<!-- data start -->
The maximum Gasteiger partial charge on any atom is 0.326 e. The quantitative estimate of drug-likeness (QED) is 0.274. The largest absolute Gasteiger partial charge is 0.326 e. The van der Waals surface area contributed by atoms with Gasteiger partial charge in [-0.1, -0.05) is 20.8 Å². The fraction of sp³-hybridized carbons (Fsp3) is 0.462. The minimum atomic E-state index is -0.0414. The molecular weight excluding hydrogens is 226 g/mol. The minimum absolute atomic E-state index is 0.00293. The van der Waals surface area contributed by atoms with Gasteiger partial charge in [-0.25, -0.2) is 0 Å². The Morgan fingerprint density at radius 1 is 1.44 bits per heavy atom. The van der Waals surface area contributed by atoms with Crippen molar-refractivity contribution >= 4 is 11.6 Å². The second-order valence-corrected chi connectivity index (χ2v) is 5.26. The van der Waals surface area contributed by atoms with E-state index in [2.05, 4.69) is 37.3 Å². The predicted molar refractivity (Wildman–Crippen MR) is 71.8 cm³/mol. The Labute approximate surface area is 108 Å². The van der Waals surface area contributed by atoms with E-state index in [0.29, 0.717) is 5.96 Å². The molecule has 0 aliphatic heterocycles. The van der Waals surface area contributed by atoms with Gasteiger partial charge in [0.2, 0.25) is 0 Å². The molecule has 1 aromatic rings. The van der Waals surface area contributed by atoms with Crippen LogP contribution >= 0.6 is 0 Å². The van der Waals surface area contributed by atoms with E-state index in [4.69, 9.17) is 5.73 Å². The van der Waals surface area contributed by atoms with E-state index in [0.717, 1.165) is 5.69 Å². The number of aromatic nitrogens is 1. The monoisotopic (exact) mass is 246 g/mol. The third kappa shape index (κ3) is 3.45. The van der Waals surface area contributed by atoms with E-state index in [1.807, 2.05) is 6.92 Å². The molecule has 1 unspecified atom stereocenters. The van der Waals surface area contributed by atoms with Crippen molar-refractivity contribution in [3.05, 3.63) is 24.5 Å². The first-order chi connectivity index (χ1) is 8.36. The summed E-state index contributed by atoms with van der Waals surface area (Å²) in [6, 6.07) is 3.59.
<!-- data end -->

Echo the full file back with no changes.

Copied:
The maximum Gasteiger partial charge on any atom is 0.326 e. The quantitative estimate of drug-likeness (QED) is 0.274. The largest absolute Gasteiger partial charge is 0.326 e. The van der Waals surface area contributed by atoms with Gasteiger partial charge in [-0.1, -0.05) is 20.8 Å². The fraction of sp³-hybridized carbons (Fsp3) is 0.462. The minimum atomic E-state index is -0.0414. The molecular weight excluding hydrogens is 226 g/mol. The minimum absolute atomic E-state index is 0.00293. The van der Waals surface area contributed by atoms with Gasteiger partial charge in [-0.25, -0.2) is 0 Å². The Morgan fingerprint density at radius 1 is 1.44 bits per heavy atom. The van der Waals surface area contributed by atoms with Crippen molar-refractivity contribution >= 4 is 11.6 Å². The second-order valence-corrected chi connectivity index (χ2v) is 5.26. The van der Waals surface area contributed by atoms with E-state index in [2.05, 4.69) is 37.3 Å². The predicted molar refractivity (Wildman–Crippen MR) is 71.8 cm³/mol. The Labute approximate surface area is 108 Å². The van der Waals surface area contributed by atoms with E-state index in [0.29, 0.717) is 5.96 Å². The molecule has 0 aliphatic heterocycles. The van der Waals surface area contributed by atoms with Gasteiger partial charge in [0.2, 0.25) is 0 Å². The molecule has 1 aromatic rings. The van der Waals surface area contributed by atoms with Crippen LogP contribution >= 0.6 is 0 Å². The van der Waals surface area contributed by atoms with E-state index in [4.69, 9.17) is 5.73 Å². The van der Waals surface area contributed by atoms with E-state index in [0.717, 1.165) is 5.69 Å². The number of aromatic nitrogens is 1. The monoisotopic (exact) mass is 246 g/mol. The third kappa shape index (κ3) is 3.45. The van der Waals surface area contributed by atoms with E-state index in [1.807, 2.05) is 6.92 Å². The molecule has 1 unspecified atom stereocenters. The van der Waals surface area contributed by atoms with Crippen molar-refractivity contribution in [3.05, 3.63) is 24.5 Å². The first-order chi connectivity index (χ1) is 8.36. The summed E-state index contributed by atoms with van der Waals surface area (Å²) in [6, 6.07) is 3.59.